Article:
March 4, 2005

Published March 04, 2005, issue of March 04, 2005.
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100 YEARS AGO

• Ten Jewish derelicts were hired to recite Psalms for a person who had died. The relatives of the deceased gave one of them, Aaron Kalish, a bit of cash for all of them. Kalish went out and bought some cake and a bottle of illegally distilled alcohol for the group. He then returned to the synagogue on Orchard Street where the rest had gathered. But after drinking the liquor, Kalish went home, collapsed and died. His family thought it was the flu. But another of the psalmists, Yosef Zayde, went blind. It was then determined by a doctor that the first man’s death and the second’s blindness resulted from the liquor.

75 YEARS AGO

• Eleven Minsk area rabbis have been arrested and released by the Soviet authorities on charges ranging from organizing secret yeshivas to making loans to poor peddlers from secret accounts. One of the accused, a magid named Binyomen Sakovitski, told the press that he preached and prayed in order to “save our children from this fire which threatens to extinguish the Jewish people.” Jewish communists believe that one of the secret sources behind the religious activity is Lubavitcher Rebbe Yosef Yitzchok Schneerson, whom they call “Tsadik-Fascist,” and who was exiled more than two years ago. Despite the fact that six of the freed Minsk rabbis signed a letter demanding that foreign Jews refrain from protesting against the Soviet Union, the American Jewish Congress declared a day of protest against the anti-religious activity currently taking place in the USSR. Reform, Conservative and Orthodox rabbis all participated. In related news, two Leningrad rabbis were arrested on charges of having contacts with the Lubavitcher rebbe. In response, Soviet Premier Aleksei Rykov informed the press that there is complete religious freedom in the USSR. However, it is well known that more than 700 houses of worship have been closed in recent days.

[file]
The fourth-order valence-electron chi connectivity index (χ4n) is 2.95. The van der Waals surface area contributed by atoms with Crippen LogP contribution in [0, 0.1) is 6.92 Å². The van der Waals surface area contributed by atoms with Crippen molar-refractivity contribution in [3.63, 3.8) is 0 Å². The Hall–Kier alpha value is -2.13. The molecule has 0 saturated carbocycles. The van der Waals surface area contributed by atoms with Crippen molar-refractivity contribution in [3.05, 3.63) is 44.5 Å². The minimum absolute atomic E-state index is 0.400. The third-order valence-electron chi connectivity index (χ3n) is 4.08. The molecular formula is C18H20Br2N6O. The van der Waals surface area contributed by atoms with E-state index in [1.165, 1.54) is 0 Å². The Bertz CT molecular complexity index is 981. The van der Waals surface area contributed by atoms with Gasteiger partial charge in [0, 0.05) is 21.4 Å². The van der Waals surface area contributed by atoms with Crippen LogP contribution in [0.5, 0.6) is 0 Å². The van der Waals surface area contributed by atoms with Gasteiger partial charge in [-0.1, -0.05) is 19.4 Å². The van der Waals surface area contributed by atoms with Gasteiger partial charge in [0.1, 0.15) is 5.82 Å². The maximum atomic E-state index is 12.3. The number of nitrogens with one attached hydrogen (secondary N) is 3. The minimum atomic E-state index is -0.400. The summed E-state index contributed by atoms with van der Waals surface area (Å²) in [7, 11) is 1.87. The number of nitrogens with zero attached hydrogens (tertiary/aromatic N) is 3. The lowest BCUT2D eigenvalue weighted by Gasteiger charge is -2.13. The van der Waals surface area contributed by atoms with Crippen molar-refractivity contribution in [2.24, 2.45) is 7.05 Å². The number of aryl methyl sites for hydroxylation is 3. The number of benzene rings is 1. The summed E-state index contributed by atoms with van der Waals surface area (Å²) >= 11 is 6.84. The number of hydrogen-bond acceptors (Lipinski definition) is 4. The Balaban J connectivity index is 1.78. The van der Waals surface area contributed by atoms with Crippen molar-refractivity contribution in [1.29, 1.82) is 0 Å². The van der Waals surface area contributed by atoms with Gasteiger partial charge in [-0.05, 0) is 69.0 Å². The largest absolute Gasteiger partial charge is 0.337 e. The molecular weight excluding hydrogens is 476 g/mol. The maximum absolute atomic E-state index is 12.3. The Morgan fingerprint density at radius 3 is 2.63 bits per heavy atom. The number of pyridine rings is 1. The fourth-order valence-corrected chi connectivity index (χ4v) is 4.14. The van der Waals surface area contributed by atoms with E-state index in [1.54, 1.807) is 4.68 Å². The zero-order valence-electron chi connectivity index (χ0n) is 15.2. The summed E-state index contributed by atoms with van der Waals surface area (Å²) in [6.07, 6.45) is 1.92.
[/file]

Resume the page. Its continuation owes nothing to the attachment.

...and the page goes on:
50 YEARS AGO

• Israel’s prime minister, Moshe Sharett, declared this week in the Knesset that permission has been granted to build Jerusalem’s first Reform synagogue. This announcement was met with warnings from parliamentarians representing religious parties, who stated that a Reform synagogue would not be tolerated in Jerusalem. Sharett shot back, saying that when the State of Israel was proclaimed in 1948, guarantees were made for freedom of religion. In connection to this matter, the government has given the go-ahead to a project of well-known archaeologist Nelson Glueck, which calls for the building of a Jerusalem campus of Hebrew Union College-Jewish Institute of Religion, the Reform seminary.






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